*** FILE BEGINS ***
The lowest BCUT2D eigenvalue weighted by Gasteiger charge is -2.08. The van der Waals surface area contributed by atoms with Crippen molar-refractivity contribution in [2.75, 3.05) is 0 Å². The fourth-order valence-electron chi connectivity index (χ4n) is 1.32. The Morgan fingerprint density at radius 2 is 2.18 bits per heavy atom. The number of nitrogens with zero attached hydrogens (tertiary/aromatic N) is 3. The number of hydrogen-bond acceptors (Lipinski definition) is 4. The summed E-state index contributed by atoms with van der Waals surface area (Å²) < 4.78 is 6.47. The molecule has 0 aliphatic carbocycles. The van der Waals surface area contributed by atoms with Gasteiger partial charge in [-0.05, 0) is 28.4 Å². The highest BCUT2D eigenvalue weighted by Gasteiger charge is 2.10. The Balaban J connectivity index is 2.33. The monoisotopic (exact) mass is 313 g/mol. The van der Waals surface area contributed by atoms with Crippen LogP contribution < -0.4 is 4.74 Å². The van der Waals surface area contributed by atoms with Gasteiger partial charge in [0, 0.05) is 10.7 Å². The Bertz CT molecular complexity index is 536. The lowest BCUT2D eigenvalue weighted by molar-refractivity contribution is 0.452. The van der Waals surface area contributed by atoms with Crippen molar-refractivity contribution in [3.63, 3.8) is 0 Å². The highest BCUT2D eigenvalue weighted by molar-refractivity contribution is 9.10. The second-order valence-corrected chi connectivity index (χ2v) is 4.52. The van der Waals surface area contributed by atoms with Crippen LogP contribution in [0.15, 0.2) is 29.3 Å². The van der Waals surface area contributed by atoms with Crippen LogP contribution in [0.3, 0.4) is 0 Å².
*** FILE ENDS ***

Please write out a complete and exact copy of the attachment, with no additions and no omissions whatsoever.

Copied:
The lowest BCUT2D eigenvalue weighted by Gasteiger charge is -2.08. The van der Waals surface area contributed by atoms with Crippen molar-refractivity contribution in [2.75, 3.05) is 0 Å². The fourth-order valence-electron chi connectivity index (χ4n) is 1.32. The Morgan fingerprint density at radius 2 is 2.18 bits per heavy atom. The number of nitrogens with zero attached hydrogens (tertiary/aromatic N) is 3. The number of hydrogen-bond acceptors (Lipinski definition) is 4. The summed E-state index contributed by atoms with van der Waals surface area (Å²) < 4.78 is 6.47. The molecule has 0 aliphatic carbocycles. The van der Waals surface area contributed by atoms with Gasteiger partial charge in [-0.05, 0) is 28.4 Å². The highest BCUT2D eigenvalue weighted by Gasteiger charge is 2.10. The Balaban J connectivity index is 2.33. The monoisotopic (exact) mass is 313 g/mol. The van der Waals surface area contributed by atoms with Crippen LogP contribution < -0.4 is 4.74 Å². The van der Waals surface area contributed by atoms with Gasteiger partial charge in [0, 0.05) is 10.7 Å². The Bertz CT molecular complexity index is 536. The lowest BCUT2D eigenvalue weighted by molar-refractivity contribution is 0.452. The van der Waals surface area contributed by atoms with Crippen molar-refractivity contribution in [3.63, 3.8) is 0 Å². The highest BCUT2D eigenvalue weighted by molar-refractivity contribution is 9.10. The second-order valence-corrected chi connectivity index (χ2v) is 4.52. The van der Waals surface area contributed by atoms with Crippen LogP contribution in [0.15, 0.2) is 29.3 Å². The van der Waals surface area contributed by atoms with Crippen LogP contribution in [0.3, 0.4) is 0 Å².